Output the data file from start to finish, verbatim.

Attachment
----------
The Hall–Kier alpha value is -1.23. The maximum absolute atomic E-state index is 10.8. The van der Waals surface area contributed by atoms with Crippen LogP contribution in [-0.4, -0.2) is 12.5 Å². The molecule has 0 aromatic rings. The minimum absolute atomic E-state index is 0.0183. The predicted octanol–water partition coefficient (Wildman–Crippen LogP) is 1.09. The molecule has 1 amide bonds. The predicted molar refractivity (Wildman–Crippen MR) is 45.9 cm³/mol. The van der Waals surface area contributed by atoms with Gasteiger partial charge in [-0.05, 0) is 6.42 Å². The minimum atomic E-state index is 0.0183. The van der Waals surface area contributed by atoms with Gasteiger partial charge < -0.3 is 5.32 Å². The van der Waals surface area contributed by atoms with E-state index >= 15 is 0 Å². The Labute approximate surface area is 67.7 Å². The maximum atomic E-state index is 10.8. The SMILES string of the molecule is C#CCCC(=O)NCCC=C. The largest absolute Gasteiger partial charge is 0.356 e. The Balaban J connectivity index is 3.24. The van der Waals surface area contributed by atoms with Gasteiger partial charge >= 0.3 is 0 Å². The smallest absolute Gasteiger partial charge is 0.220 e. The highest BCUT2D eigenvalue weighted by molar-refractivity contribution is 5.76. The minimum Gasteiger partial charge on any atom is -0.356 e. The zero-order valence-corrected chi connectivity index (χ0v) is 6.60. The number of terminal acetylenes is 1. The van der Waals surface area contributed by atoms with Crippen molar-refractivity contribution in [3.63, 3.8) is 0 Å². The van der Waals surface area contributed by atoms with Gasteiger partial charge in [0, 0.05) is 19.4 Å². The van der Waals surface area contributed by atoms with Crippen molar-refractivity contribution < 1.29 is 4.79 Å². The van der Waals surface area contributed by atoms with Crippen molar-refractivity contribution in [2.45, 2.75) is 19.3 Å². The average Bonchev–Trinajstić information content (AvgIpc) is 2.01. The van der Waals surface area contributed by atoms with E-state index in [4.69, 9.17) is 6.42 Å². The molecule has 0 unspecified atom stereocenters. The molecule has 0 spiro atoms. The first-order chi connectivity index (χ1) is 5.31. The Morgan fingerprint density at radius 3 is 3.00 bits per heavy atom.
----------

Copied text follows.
The Hall–Kier alpha value is -1.23. The maximum absolute atomic E-state index is 10.8. The van der Waals surface area contributed by atoms with Crippen LogP contribution in [-0.4, -0.2) is 12.5 Å². The molecule has 0 aromatic rings. The minimum absolute atomic E-state index is 0.0183. The predicted octanol–water partition coefficient (Wildman–Crippen LogP) is 1.09. The molecule has 1 amide bonds. The predicted molar refractivity (Wildman–Crippen MR) is 45.9 cm³/mol. The van der Waals surface area contributed by atoms with Gasteiger partial charge in [-0.05, 0) is 6.42 Å². The minimum atomic E-state index is 0.0183. The van der Waals surface area contributed by atoms with Gasteiger partial charge < -0.3 is 5.32 Å². The van der Waals surface area contributed by atoms with E-state index >= 15 is 0 Å². The Labute approximate surface area is 67.7 Å². The maximum atomic E-state index is 10.8. The SMILES string of the molecule is C#CCCC(=O)NCCC=C. The largest absolute Gasteiger partial charge is 0.356 e. The Balaban J connectivity index is 3.24. The van der Waals surface area contributed by atoms with Gasteiger partial charge >= 0.3 is 0 Å². The smallest absolute Gasteiger partial charge is 0.220 e. The highest BCUT2D eigenvalue weighted by molar-refractivity contribution is 5.76. The minimum Gasteiger partial charge on any atom is -0.356 e. The zero-order valence-corrected chi connectivity index (χ0v) is 6.60. The number of terminal acetylenes is 1. The van der Waals surface area contributed by atoms with Crippen molar-refractivity contribution in [3.63, 3.8) is 0 Å². The van der Waals surface area contributed by atoms with Gasteiger partial charge in [0, 0.05) is 19.4 Å². The van der Waals surface area contributed by atoms with Crippen molar-refractivity contribution < 1.29 is 4.79 Å². The van der Waals surface area contributed by atoms with Crippen molar-refractivity contribution in [2.45, 2.75) is 19.3 Å². The average Bonchev–Trinajstić information content (AvgIpc) is 2.01. The van der Waals surface area contributed by atoms with E-state index in [4.69, 9.17) is 6.42 Å². The molecule has 0 unspecified atom stereocenters. The molecule has 0 spiro atoms. The first-order chi connectivity index (χ1) is 5.31. The Morgan fingerprint density at radius 3 is 3.00 bits per heavy atom.